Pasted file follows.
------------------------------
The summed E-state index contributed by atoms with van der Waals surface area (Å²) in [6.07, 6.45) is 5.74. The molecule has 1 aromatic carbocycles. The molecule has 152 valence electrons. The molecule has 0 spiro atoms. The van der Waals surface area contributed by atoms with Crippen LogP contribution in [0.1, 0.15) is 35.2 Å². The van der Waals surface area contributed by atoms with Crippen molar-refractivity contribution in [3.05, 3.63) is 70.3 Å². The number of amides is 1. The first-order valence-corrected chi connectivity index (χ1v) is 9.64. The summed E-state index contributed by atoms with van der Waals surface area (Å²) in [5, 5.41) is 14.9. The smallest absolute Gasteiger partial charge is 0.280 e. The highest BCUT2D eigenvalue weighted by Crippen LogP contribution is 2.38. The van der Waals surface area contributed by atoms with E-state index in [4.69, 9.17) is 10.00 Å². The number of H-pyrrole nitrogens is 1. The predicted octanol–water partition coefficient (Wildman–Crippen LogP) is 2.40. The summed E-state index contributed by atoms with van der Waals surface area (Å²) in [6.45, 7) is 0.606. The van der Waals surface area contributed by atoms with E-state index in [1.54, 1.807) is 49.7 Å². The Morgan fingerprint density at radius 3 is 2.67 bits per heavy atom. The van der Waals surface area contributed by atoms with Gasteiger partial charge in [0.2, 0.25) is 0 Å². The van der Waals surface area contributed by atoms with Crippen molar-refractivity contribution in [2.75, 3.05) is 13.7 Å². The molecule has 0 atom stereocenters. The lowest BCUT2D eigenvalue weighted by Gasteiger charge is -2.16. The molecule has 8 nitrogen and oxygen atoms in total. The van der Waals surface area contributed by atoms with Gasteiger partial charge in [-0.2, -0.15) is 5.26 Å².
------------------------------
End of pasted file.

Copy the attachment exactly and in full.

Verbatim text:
The summed E-state index contributed by atoms with van der Waals surface area (Å²) in [6.07, 6.45) is 5.74. The molecule has 1 aromatic carbocycles. The molecule has 152 valence electrons. The molecule has 0 spiro atoms. The van der Waals surface area contributed by atoms with Crippen LogP contribution in [0.1, 0.15) is 35.2 Å². The van der Waals surface area contributed by atoms with Crippen molar-refractivity contribution in [3.05, 3.63) is 70.3 Å². The number of amides is 1. The first-order valence-corrected chi connectivity index (χ1v) is 9.64. The summed E-state index contributed by atoms with van der Waals surface area (Å²) in [5, 5.41) is 14.9. The smallest absolute Gasteiger partial charge is 0.280 e. The highest BCUT2D eigenvalue weighted by Crippen LogP contribution is 2.38. The van der Waals surface area contributed by atoms with E-state index in [4.69, 9.17) is 10.00 Å². The number of H-pyrrole nitrogens is 1. The predicted octanol–water partition coefficient (Wildman–Crippen LogP) is 2.40. The summed E-state index contributed by atoms with van der Waals surface area (Å²) in [6.45, 7) is 0.606. The van der Waals surface area contributed by atoms with E-state index in [1.54, 1.807) is 49.7 Å². The Morgan fingerprint density at radius 3 is 2.67 bits per heavy atom. The van der Waals surface area contributed by atoms with Gasteiger partial charge in [0.2, 0.25) is 0 Å². The van der Waals surface area contributed by atoms with Crippen molar-refractivity contribution in [2.75, 3.05) is 13.7 Å². The molecule has 0 atom stereocenters. The lowest BCUT2D eigenvalue weighted by Gasteiger charge is -2.16. The molecule has 8 nitrogen and oxygen atoms in total. The van der Waals surface area contributed by atoms with Gasteiger partial charge in [-0.2, -0.15) is 5.26 Å².